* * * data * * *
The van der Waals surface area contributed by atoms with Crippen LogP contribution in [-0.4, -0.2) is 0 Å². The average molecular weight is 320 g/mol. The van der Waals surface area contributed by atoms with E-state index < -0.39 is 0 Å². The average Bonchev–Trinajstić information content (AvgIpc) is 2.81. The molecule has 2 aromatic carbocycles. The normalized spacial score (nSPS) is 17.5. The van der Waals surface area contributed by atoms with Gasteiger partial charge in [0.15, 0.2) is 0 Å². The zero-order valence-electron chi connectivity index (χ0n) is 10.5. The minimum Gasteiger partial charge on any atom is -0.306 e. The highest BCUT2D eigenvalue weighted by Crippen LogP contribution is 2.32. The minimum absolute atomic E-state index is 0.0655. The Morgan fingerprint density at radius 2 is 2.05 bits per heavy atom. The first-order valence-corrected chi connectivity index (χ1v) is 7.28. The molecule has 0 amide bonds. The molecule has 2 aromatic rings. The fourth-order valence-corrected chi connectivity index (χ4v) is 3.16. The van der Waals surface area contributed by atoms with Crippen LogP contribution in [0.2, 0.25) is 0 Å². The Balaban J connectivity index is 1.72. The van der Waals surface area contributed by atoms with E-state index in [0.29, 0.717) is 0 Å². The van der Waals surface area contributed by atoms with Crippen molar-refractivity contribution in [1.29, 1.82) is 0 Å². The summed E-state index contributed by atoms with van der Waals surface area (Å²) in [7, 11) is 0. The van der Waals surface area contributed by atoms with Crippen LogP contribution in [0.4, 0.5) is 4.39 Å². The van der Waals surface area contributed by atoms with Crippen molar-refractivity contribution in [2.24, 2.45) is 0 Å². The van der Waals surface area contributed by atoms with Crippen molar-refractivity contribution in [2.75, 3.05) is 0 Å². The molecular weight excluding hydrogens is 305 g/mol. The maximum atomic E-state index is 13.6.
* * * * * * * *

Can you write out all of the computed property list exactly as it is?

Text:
The van der Waals surface area contributed by atoms with Crippen LogP contribution in [-0.4, -0.2) is 0 Å². The average molecular weight is 320 g/mol. The van der Waals surface area contributed by atoms with E-state index < -0.39 is 0 Å². The average Bonchev–Trinajstić information content (AvgIpc) is 2.81. The molecule has 2 aromatic carbocycles. The normalized spacial score (nSPS) is 17.5. The van der Waals surface area contributed by atoms with Gasteiger partial charge in [0.15, 0.2) is 0 Å². The zero-order valence-electron chi connectivity index (χ0n) is 10.5. The minimum Gasteiger partial charge on any atom is -0.306 e. The highest BCUT2D eigenvalue weighted by Crippen LogP contribution is 2.32. The minimum absolute atomic E-state index is 0.0655. The Morgan fingerprint density at radius 2 is 2.05 bits per heavy atom. The first-order valence-corrected chi connectivity index (χ1v) is 7.28. The molecule has 0 amide bonds. The molecule has 2 aromatic rings. The fourth-order valence-corrected chi connectivity index (χ4v) is 3.16. The van der Waals surface area contributed by atoms with Crippen LogP contribution in [0.2, 0.25) is 0 Å². The Balaban J connectivity index is 1.72. The van der Waals surface area contributed by atoms with E-state index in [0.29, 0.717) is 0 Å². The van der Waals surface area contributed by atoms with Crippen molar-refractivity contribution in [1.29, 1.82) is 0 Å². The summed E-state index contributed by atoms with van der Waals surface area (Å²) in [7, 11) is 0. The van der Waals surface area contributed by atoms with Crippen LogP contribution in [0.4, 0.5) is 4.39 Å². The van der Waals surface area contributed by atoms with Crippen molar-refractivity contribution in [2.24, 2.45) is 0 Å². The van der Waals surface area contributed by atoms with Crippen molar-refractivity contribution in [2.75, 3.05) is 0 Å². The molecular weight excluding hydrogens is 305 g/mol. The maximum atomic E-state index is 13.6.